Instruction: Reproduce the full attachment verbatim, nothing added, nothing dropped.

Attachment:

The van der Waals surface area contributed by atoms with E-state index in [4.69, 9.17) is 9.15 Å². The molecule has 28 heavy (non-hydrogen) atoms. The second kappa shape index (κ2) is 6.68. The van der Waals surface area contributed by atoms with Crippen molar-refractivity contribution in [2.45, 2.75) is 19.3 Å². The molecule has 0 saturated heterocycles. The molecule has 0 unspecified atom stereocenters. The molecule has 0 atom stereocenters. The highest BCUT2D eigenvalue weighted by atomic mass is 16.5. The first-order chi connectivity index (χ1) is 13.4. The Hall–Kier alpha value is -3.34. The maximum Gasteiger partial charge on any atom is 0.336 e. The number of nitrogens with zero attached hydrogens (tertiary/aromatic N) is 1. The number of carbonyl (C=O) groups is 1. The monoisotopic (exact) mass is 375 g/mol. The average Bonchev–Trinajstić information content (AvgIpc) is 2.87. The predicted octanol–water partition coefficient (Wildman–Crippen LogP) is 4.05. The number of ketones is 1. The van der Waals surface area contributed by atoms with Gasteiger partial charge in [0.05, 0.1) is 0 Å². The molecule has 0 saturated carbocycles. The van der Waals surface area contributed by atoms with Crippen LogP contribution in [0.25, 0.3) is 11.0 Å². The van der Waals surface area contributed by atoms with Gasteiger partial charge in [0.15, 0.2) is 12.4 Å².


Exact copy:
The van der Waals surface area contributed by atoms with E-state index in [4.69, 9.17) is 9.15 Å². The molecule has 28 heavy (non-hydrogen) atoms. The second kappa shape index (κ2) is 6.68. The van der Waals surface area contributed by atoms with Crippen molar-refractivity contribution in [2.45, 2.75) is 19.3 Å². The molecule has 0 saturated heterocycles. The molecule has 0 unspecified atom stereocenters. The molecule has 0 atom stereocenters. The highest BCUT2D eigenvalue weighted by atomic mass is 16.5. The first-order chi connectivity index (χ1) is 13.4. The Hall–Kier alpha value is -3.34. The maximum Gasteiger partial charge on any atom is 0.336 e. The number of nitrogens with zero attached hydrogens (tertiary/aromatic N) is 1. The number of carbonyl (C=O) groups is 1. The monoisotopic (exact) mass is 375 g/mol. The average Bonchev–Trinajstić information content (AvgIpc) is 2.87. The predicted octanol–water partition coefficient (Wildman–Crippen LogP) is 4.05. The number of ketones is 1. The van der Waals surface area contributed by atoms with Gasteiger partial charge in [0.05, 0.1) is 0 Å². The molecule has 0 saturated carbocycles. The van der Waals surface area contributed by atoms with Crippen LogP contribution in [0.25, 0.3) is 11.0 Å². The van der Waals surface area contributed by atoms with Gasteiger partial charge in [0.15, 0.2) is 12.4 Å².